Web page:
it must have been!—and the town was ready next year , 703, for a review of the pew business, and as Major Wade
was still dilatory, he was directed to take his choice of two pews named within one week
. This hastened the valiant major's movements, and he selected the one next the madam and in the corner near the pulpit, and Peter Tufts and Jonathan Tufts
the other two.
and John Francis
had those opposite on the west side.
It will be noticed that all the pews the town had allowed to be built were adjoining the walls, leaving the central portion for the ‘body of seats,’ with an alley from the door on either side and before the ‘little pue’ and deacons' seat.
At this point it is well to consider the peculiar situation of affairs existing, for Medford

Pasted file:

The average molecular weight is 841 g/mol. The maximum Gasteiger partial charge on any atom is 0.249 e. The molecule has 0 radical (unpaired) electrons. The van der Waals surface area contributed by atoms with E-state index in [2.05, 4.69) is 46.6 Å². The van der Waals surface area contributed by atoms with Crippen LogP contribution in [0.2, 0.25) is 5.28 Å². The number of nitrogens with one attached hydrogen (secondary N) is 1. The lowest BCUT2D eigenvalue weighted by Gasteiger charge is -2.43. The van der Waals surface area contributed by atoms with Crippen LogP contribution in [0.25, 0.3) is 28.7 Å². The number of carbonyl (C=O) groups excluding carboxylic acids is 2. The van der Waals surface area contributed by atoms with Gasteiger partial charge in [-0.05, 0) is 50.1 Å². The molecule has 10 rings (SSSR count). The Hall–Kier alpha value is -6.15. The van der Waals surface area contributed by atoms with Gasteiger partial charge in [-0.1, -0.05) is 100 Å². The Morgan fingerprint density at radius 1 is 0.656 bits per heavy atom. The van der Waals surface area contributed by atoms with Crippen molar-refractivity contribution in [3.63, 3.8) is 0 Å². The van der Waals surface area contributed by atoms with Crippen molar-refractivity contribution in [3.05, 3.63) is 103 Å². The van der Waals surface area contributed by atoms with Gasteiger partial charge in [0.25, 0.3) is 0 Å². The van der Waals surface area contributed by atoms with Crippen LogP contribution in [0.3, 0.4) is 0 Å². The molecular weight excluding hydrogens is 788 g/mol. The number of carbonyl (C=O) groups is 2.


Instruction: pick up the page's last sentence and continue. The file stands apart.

was a peculiar
Soon after the meeting-house was built Mr. Benjamin Woodbridge
was invited to preach.
As he lived in Charlestown
, the town provided a horse for him to ride to and fro (coming on Saturday and returning on Monday), and paying two shillings therefor, if well shod.
gentleman had been ordained to the ministry in Connecticut
twenty-eight years before, and was somewhat over fifty years of age. The town, careful of his comfort, in the bargain about the horse, arranged that he might ride to meeting on the Sabbath, when there should be occasion.
It is hardly likely that he did so when he lodged with John Bradshaw
, as his
home was only across the way.
Notice just here again we said the town; there was no church or organized body of worshipers, though some effort was made by Mr. Woodbridge
during his stay for such.
He desired to reside in Medford
, and wished the town to build him a house, which would have been larger (2 ft. wider and 8 ft. longer) than the meeting-house was. The town declined to do so, and he proceeded to have one built, but becoming involved in difficulty with the workmen, more troubles followed.
These at last were terminated, and the town began to